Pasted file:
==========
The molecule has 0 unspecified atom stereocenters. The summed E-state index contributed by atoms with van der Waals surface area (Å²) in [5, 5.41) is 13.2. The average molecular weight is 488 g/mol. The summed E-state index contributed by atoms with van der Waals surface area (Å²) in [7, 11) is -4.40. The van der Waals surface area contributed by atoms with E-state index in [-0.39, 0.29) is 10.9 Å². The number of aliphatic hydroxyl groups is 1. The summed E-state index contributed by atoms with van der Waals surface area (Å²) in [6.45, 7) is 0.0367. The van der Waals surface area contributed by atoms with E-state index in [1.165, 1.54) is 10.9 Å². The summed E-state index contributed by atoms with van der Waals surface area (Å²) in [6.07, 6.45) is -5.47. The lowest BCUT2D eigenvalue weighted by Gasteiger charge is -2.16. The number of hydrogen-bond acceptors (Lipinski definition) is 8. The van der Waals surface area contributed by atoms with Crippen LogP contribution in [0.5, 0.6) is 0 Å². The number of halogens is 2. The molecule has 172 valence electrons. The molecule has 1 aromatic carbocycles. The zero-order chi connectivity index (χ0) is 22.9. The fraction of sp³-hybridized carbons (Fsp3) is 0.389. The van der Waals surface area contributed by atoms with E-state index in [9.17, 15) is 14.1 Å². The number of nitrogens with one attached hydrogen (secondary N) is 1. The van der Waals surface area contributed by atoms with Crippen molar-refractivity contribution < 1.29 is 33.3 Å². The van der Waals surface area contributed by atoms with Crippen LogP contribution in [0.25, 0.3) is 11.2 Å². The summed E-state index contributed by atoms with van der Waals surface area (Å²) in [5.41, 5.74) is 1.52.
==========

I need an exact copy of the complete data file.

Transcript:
The molecule has 0 unspecified atom stereocenters. The summed E-state index contributed by atoms with van der Waals surface area (Å²) in [5, 5.41) is 13.2. The average molecular weight is 488 g/mol. The summed E-state index contributed by atoms with van der Waals surface area (Å²) in [7, 11) is -4.40. The van der Waals surface area contributed by atoms with E-state index in [-0.39, 0.29) is 10.9 Å². The number of aliphatic hydroxyl groups is 1. The summed E-state index contributed by atoms with van der Waals surface area (Å²) in [6.45, 7) is 0.0367. The van der Waals surface area contributed by atoms with E-state index in [1.165, 1.54) is 10.9 Å². The summed E-state index contributed by atoms with van der Waals surface area (Å²) in [6.07, 6.45) is -5.47. The lowest BCUT2D eigenvalue weighted by Gasteiger charge is -2.16. The number of hydrogen-bond acceptors (Lipinski definition) is 8. The van der Waals surface area contributed by atoms with Crippen LogP contribution in [0.5, 0.6) is 0 Å². The number of halogens is 2. The molecule has 172 valence electrons. The molecule has 1 aromatic carbocycles. The zero-order chi connectivity index (χ0) is 22.9. The fraction of sp³-hybridized carbons (Fsp3) is 0.389. The van der Waals surface area contributed by atoms with E-state index in [9.17, 15) is 14.1 Å². The number of nitrogens with one attached hydrogen (secondary N) is 1. The van der Waals surface area contributed by atoms with Crippen molar-refractivity contribution < 1.29 is 33.3 Å². The van der Waals surface area contributed by atoms with Crippen LogP contribution in [0.25, 0.3) is 11.2 Å². The summed E-state index contributed by atoms with van der Waals surface area (Å²) in [5.41, 5.74) is 1.52.